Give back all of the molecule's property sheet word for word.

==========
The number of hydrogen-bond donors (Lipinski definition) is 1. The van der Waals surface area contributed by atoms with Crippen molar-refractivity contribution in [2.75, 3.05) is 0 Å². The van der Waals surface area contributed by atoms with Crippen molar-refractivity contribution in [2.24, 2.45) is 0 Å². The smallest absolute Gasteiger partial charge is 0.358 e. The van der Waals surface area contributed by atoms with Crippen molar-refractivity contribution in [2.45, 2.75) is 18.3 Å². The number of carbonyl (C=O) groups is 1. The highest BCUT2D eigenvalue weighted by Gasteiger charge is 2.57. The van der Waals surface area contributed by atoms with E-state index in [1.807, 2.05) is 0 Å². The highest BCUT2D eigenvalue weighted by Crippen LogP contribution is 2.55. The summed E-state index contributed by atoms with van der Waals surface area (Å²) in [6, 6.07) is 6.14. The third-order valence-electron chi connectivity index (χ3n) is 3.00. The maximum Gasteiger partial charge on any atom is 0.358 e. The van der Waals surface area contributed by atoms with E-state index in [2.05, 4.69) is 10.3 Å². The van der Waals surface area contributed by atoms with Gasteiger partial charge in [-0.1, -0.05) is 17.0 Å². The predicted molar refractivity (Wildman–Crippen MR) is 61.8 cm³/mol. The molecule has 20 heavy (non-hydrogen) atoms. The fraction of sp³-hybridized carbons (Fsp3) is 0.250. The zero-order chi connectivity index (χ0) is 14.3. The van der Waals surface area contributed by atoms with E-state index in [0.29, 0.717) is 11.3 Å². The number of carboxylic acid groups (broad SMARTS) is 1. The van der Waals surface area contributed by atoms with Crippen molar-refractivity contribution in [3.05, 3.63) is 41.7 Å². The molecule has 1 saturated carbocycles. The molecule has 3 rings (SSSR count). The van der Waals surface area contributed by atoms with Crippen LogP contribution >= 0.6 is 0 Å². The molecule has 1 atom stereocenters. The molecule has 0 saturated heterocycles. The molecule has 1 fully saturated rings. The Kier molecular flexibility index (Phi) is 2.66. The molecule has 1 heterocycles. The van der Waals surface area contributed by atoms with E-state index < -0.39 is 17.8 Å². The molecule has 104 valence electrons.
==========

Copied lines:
The number of hydrogen-bond donors (Lipinski definition) is 1. The van der Waals surface area contributed by atoms with Crippen molar-refractivity contribution in [2.75, 3.05) is 0 Å². The van der Waals surface area contributed by atoms with Crippen molar-refractivity contribution in [2.24, 2.45) is 0 Å². The smallest absolute Gasteiger partial charge is 0.358 e. The van der Waals surface area contributed by atoms with Crippen molar-refractivity contribution in [2.45, 2.75) is 18.3 Å². The number of carbonyl (C=O) groups is 1. The highest BCUT2D eigenvalue weighted by Gasteiger charge is 2.57. The van der Waals surface area contributed by atoms with E-state index in [1.807, 2.05) is 0 Å². The highest BCUT2D eigenvalue weighted by Crippen LogP contribution is 2.55. The summed E-state index contributed by atoms with van der Waals surface area (Å²) in [6, 6.07) is 6.14. The third-order valence-electron chi connectivity index (χ3n) is 3.00. The maximum Gasteiger partial charge on any atom is 0.358 e. The van der Waals surface area contributed by atoms with E-state index in [2.05, 4.69) is 10.3 Å². The van der Waals surface area contributed by atoms with Gasteiger partial charge in [-0.1, -0.05) is 17.0 Å². The predicted molar refractivity (Wildman–Crippen MR) is 61.8 cm³/mol. The molecule has 20 heavy (non-hydrogen) atoms. The fraction of sp³-hybridized carbons (Fsp3) is 0.250. The zero-order chi connectivity index (χ0) is 14.3. The van der Waals surface area contributed by atoms with E-state index in [0.29, 0.717) is 11.3 Å². The number of carboxylic acid groups (broad SMARTS) is 1. The van der Waals surface area contributed by atoms with Crippen molar-refractivity contribution in [3.05, 3.63) is 41.7 Å². The molecule has 1 saturated carbocycles. The molecule has 3 rings (SSSR count). The van der Waals surface area contributed by atoms with Crippen LogP contribution >= 0.6 is 0 Å². The molecule has 1 atom stereocenters. The molecule has 0 saturated heterocycles. The molecule has 1 fully saturated rings. The Kier molecular flexibility index (Phi) is 2.66. The molecule has 1 heterocycles. The van der Waals surface area contributed by atoms with E-state index < -0.39 is 17.8 Å². The molecule has 104 valence electrons.